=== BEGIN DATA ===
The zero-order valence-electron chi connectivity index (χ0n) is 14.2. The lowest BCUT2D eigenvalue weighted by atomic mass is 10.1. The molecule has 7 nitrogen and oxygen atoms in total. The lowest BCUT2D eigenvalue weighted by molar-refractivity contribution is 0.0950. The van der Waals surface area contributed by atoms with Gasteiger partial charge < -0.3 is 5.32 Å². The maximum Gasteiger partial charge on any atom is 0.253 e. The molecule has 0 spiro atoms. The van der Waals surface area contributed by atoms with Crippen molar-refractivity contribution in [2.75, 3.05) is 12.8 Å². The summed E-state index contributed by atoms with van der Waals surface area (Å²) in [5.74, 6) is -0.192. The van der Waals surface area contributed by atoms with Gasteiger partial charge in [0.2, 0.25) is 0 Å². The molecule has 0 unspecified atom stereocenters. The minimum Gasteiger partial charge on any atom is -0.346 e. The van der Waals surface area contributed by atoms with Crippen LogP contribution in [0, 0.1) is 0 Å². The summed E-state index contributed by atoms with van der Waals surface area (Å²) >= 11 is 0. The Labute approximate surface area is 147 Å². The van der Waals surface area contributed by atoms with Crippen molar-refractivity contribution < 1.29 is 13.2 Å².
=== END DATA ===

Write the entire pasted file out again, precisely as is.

The zero-order valence-electron chi connectivity index (χ0n) is 14.2. The lowest BCUT2D eigenvalue weighted by atomic mass is 10.1. The molecule has 7 nitrogen and oxygen atoms in total. The lowest BCUT2D eigenvalue weighted by molar-refractivity contribution is 0.0950. The van der Waals surface area contributed by atoms with Gasteiger partial charge < -0.3 is 5.32 Å². The maximum Gasteiger partial charge on any atom is 0.253 e. The molecule has 0 spiro atoms. The van der Waals surface area contributed by atoms with Crippen molar-refractivity contribution in [2.75, 3.05) is 12.8 Å². The summed E-state index contributed by atoms with van der Waals surface area (Å²) in [5.74, 6) is -0.192. The van der Waals surface area contributed by atoms with Gasteiger partial charge in [0.2, 0.25) is 0 Å². The molecule has 0 unspecified atom stereocenters. The minimum Gasteiger partial charge on any atom is -0.346 e. The van der Waals surface area contributed by atoms with Crippen LogP contribution in [0, 0.1) is 0 Å². The summed E-state index contributed by atoms with van der Waals surface area (Å²) >= 11 is 0. The Labute approximate surface area is 147 Å². The van der Waals surface area contributed by atoms with Crippen molar-refractivity contribution < 1.29 is 13.2 Å².